John Peter Amewu
The Supreme Court has set March 30, 2021 to give its ruling on an application for review challenging its decision to set aside the orders of a Ho High Court, which placed an injunction on the gazetting of John Peter Amewu as Member of Parliament-elect for the Hohoe Constituency in the Volta Region.
The review application filed by Tsatsu Tsikata, counsel for the interested parties, was contending that the Supreme Court committed errors of law which occasioned miscarriage of justice and ought to be reversed.
Moving the application yesterday, Mr. Tsikata argued that the grounds for the applications disclosed fundamental errors which required the review to be granted in the interest of justice.
He contended that the Supreme Court in its decision left it to the Ho High Court to determine whether or not the right to vote was a fundamental right and this constituted a fundamental error because the Supreme Court in many decided cases which were not referred to in the ruling had acknowledged that the right to vote was a fundamental right.
The review is also challenging the holding of the court that its jurisdiction does not extend to the consideration of the constitutionality of Representation of the People (Parliamentary Constituencies) Instrument, 2020 (C.I. 128).
According to Mr. Tsikata, although C.I.128 was not part of the basis of the case before the Ho High Court or the Supreme Court, once it came up and they contended that the Instrument was unconstitutional, the court should have gone ahead to determine the constitutionality or otherwise of C.I. 128.
Again, the review application argued that the Supreme Court misapprehended the case of the affected applicants which hinged on the denial of over 17,000 people the right to vote in the 2020 Parliamentary Election.
Mr. Tsikata argued that claim by the court that Mr. Amewu had nothing to do with the case before the High Court was a fundamental error because the court made a determination of fact without any evidence before it and also went beyond its jurisdiction in doing so.
He concluded that the errors made by the court were fundamental on ground that it did not take into account its own decided cases and the fact that the right to vote was a fundamental right and not a right of directive principles of state policy.
The application was opposed by Grace Awu, a Senior State Attorney who argued that the issues raised in the review application had already been determined by the court and no new issues had been raised.
She conceded that the right to vote was a fundamental right as stated by the authorities and cited by Mr. Tsikata but added that the other issues raised by the application were just a rehash of issues that had already been determined by the court.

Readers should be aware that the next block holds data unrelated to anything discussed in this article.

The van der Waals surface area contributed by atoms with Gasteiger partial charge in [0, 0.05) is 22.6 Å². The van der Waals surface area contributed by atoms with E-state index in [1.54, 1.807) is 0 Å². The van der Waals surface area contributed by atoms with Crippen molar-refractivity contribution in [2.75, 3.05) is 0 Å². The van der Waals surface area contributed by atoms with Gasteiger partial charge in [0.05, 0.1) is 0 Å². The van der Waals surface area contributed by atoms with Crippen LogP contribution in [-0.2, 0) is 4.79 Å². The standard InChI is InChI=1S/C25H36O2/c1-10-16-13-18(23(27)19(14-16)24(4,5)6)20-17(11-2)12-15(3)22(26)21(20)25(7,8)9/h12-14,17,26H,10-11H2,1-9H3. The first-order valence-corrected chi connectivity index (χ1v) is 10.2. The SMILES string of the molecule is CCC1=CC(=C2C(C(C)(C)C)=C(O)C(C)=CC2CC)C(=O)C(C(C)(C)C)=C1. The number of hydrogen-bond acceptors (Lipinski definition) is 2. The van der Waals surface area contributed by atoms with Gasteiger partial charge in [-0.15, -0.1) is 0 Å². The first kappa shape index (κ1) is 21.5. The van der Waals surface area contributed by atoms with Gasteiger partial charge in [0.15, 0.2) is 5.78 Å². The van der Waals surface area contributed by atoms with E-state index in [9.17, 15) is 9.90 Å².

She added that the application did not properly invoke the review jurisdiction of the court.
A seven-member panel of the court presided over by Justice Yaw Appau and assisted by Justices Samuel Marful-Sau, Lovelace Johnson, Gertrude Torkornoo, MadauTanko, Henrietta Mensa-Bonsu and Emmanuel Yonny Kulendi after listening to the parties set March 30, 2021 to give its ruling.
A Ho high court presided over by Justice Buadi on December 23, 2020 granted an interim injunction aimed at restraining the EC from gazetting Mr. Amewu as MP for Hohoe in the Volta Region.
But the AG’s office went to the Supreme Court challenging the decision and argued that the orders of the court presided over by Justice Buadi constituted a “flagrant abuse of the process of the court.”
During the hearing of the case, the then Deputy AG and now the AG, Godfred Yeboah Dame, argued that the application filed at the Ho High Court by the interested parties was a parliamentary election petition dressed as human rights action.
It was opposed by Mr. Tsikata who stated that the admission by the then Deputy AG showed that the right of the people of SALL to vote and be represented in parliament was violated by the EC.
A five-member panel of the court presided over by Justice Yaw Appau in a unanimous decision held that Mr. Amewu, though a beneficiary, had nothing to do with the denial of the right of the people of SALL to vote in the parliamentary elections.
The court had also held that the applicants went to the Ho High Court with an election petition disguised as a human rights issue but Mr. Tsikata said the court erred in taking the decision.
BY Gibril Abdul Razak